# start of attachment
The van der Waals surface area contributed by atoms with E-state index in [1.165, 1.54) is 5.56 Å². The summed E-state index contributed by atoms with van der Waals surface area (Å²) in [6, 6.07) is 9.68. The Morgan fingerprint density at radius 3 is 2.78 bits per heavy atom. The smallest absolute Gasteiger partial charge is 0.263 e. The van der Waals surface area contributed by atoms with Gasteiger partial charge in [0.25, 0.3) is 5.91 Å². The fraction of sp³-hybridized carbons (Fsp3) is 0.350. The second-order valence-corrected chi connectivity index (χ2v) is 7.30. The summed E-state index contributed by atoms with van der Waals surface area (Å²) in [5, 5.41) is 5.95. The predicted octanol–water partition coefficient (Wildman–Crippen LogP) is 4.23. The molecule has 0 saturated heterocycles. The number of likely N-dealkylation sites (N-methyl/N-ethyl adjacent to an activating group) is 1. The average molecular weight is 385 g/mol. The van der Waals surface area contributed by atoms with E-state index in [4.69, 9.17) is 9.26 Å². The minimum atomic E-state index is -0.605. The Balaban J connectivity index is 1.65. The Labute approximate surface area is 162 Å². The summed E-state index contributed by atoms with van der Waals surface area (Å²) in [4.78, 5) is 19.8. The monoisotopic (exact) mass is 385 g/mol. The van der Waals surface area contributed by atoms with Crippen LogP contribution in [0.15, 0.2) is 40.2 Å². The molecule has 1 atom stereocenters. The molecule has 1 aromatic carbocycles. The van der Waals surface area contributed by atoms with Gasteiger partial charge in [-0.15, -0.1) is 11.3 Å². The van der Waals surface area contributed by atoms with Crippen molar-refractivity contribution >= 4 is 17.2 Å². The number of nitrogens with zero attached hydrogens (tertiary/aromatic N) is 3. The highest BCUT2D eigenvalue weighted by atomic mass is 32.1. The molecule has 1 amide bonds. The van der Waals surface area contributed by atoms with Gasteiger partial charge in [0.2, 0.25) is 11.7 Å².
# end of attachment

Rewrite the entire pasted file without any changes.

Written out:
The van der Waals surface area contributed by atoms with E-state index in [1.165, 1.54) is 5.56 Å². The summed E-state index contributed by atoms with van der Waals surface area (Å²) in [6, 6.07) is 9.68. The Morgan fingerprint density at radius 3 is 2.78 bits per heavy atom. The smallest absolute Gasteiger partial charge is 0.263 e. The van der Waals surface area contributed by atoms with Gasteiger partial charge in [0.25, 0.3) is 5.91 Å². The fraction of sp³-hybridized carbons (Fsp3) is 0.350. The second-order valence-corrected chi connectivity index (χ2v) is 7.30. The summed E-state index contributed by atoms with van der Waals surface area (Å²) in [5, 5.41) is 5.95. The predicted octanol–water partition coefficient (Wildman–Crippen LogP) is 4.23. The molecule has 0 saturated heterocycles. The number of likely N-dealkylation sites (N-methyl/N-ethyl adjacent to an activating group) is 1. The average molecular weight is 385 g/mol. The van der Waals surface area contributed by atoms with E-state index in [4.69, 9.17) is 9.26 Å². The minimum atomic E-state index is -0.605. The Balaban J connectivity index is 1.65. The Labute approximate surface area is 162 Å². The summed E-state index contributed by atoms with van der Waals surface area (Å²) in [4.78, 5) is 19.8. The monoisotopic (exact) mass is 385 g/mol. The van der Waals surface area contributed by atoms with Crippen LogP contribution in [0.15, 0.2) is 40.2 Å². The molecule has 1 atom stereocenters. The molecule has 1 aromatic carbocycles. The van der Waals surface area contributed by atoms with Gasteiger partial charge in [-0.15, -0.1) is 11.3 Å². The van der Waals surface area contributed by atoms with Crippen molar-refractivity contribution >= 4 is 17.2 Å². The number of nitrogens with zero attached hydrogens (tertiary/aromatic N) is 3. The highest BCUT2D eigenvalue weighted by atomic mass is 32.1. The molecule has 1 amide bonds. The van der Waals surface area contributed by atoms with Gasteiger partial charge in [0.2, 0.25) is 11.7 Å².